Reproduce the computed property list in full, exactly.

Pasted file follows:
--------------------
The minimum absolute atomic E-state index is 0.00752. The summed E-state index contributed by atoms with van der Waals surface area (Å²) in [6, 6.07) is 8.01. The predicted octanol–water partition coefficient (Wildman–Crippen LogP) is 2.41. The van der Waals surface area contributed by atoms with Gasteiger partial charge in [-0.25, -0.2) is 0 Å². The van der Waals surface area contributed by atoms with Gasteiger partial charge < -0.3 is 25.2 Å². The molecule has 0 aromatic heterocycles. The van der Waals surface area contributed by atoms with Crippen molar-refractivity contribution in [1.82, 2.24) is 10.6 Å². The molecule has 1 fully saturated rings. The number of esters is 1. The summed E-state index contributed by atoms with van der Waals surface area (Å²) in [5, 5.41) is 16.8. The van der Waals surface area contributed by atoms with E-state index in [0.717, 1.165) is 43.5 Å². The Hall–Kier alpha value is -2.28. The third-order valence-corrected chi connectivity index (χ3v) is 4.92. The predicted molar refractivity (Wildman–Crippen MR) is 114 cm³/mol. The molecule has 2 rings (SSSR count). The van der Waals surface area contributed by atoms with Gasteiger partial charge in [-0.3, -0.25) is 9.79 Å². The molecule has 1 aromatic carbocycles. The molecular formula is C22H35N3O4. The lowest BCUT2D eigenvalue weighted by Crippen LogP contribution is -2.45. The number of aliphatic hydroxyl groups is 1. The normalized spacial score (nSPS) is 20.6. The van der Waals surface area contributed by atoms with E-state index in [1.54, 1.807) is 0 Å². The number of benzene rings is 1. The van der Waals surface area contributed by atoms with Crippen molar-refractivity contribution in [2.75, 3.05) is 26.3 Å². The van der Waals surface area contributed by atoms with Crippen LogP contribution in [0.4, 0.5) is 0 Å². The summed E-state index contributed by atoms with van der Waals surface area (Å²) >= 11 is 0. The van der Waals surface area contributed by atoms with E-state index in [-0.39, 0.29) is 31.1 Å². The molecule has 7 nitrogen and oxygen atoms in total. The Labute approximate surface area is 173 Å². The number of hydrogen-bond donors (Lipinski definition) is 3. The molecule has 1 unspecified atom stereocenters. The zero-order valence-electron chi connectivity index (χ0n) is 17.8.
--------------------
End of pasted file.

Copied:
The minimum absolute atomic E-state index is 0.00752. The summed E-state index contributed by atoms with van der Waals surface area (Å²) in [6, 6.07) is 8.01. The predicted octanol–water partition coefficient (Wildman–Crippen LogP) is 2.41. The van der Waals surface area contributed by atoms with Gasteiger partial charge in [-0.25, -0.2) is 0 Å². The van der Waals surface area contributed by atoms with Gasteiger partial charge < -0.3 is 25.2 Å². The molecule has 0 aromatic heterocycles. The van der Waals surface area contributed by atoms with Crippen molar-refractivity contribution in [1.82, 2.24) is 10.6 Å². The molecule has 1 fully saturated rings. The number of esters is 1. The summed E-state index contributed by atoms with van der Waals surface area (Å²) in [5, 5.41) is 16.8. The van der Waals surface area contributed by atoms with E-state index in [0.717, 1.165) is 43.5 Å². The Hall–Kier alpha value is -2.28. The third-order valence-corrected chi connectivity index (χ3v) is 4.92. The predicted molar refractivity (Wildman–Crippen MR) is 114 cm³/mol. The molecule has 2 rings (SSSR count). The van der Waals surface area contributed by atoms with Gasteiger partial charge in [-0.3, -0.25) is 9.79 Å². The molecule has 1 aromatic carbocycles. The molecular formula is C22H35N3O4. The lowest BCUT2D eigenvalue weighted by Crippen LogP contribution is -2.45. The number of aliphatic hydroxyl groups is 1. The normalized spacial score (nSPS) is 20.6. The van der Waals surface area contributed by atoms with E-state index in [1.54, 1.807) is 0 Å². The number of benzene rings is 1. The van der Waals surface area contributed by atoms with Crippen molar-refractivity contribution in [2.75, 3.05) is 26.3 Å². The van der Waals surface area contributed by atoms with Crippen LogP contribution in [0.4, 0.5) is 0 Å². The summed E-state index contributed by atoms with van der Waals surface area (Å²) >= 11 is 0. The van der Waals surface area contributed by atoms with E-state index in [-0.39, 0.29) is 31.1 Å². The molecule has 7 nitrogen and oxygen atoms in total. The Labute approximate surface area is 173 Å². The number of hydrogen-bond donors (Lipinski definition) is 3. The molecule has 1 unspecified atom stereocenters. The zero-order valence-electron chi connectivity index (χ0n) is 17.8.